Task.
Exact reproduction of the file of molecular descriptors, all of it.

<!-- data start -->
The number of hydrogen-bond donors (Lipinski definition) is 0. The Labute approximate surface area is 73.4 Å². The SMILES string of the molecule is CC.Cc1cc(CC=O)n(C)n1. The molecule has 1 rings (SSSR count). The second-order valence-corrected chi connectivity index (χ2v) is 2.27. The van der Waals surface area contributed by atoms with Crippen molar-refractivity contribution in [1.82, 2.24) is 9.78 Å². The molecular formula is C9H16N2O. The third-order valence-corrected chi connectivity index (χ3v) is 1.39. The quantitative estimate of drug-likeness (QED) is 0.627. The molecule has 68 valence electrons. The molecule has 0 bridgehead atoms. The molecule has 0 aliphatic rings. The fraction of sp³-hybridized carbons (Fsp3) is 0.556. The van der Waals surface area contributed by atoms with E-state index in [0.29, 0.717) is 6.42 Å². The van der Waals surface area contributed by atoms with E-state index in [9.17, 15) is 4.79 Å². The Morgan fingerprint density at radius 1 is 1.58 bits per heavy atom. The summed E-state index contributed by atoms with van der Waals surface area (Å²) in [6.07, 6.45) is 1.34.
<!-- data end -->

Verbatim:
The number of hydrogen-bond donors (Lipinski definition) is 0. The Labute approximate surface area is 73.4 Å². The SMILES string of the molecule is CC.Cc1cc(CC=O)n(C)n1. The molecule has 1 rings (SSSR count). The second-order valence-corrected chi connectivity index (χ2v) is 2.27. The van der Waals surface area contributed by atoms with Crippen molar-refractivity contribution in [1.82, 2.24) is 9.78 Å². The molecular formula is C9H16N2O. The third-order valence-corrected chi connectivity index (χ3v) is 1.39. The quantitative estimate of drug-likeness (QED) is 0.627. The molecule has 68 valence electrons. The molecule has 0 bridgehead atoms. The molecule has 0 aliphatic rings. The fraction of sp³-hybridized carbons (Fsp3) is 0.556. The van der Waals surface area contributed by atoms with E-state index in [0.29, 0.717) is 6.42 Å². The van der Waals surface area contributed by atoms with E-state index in [9.17, 15) is 4.79 Å². The Morgan fingerprint density at radius 1 is 1.58 bits per heavy atom. The summed E-state index contributed by atoms with van der Waals surface area (Å²) in [6.07, 6.45) is 1.34.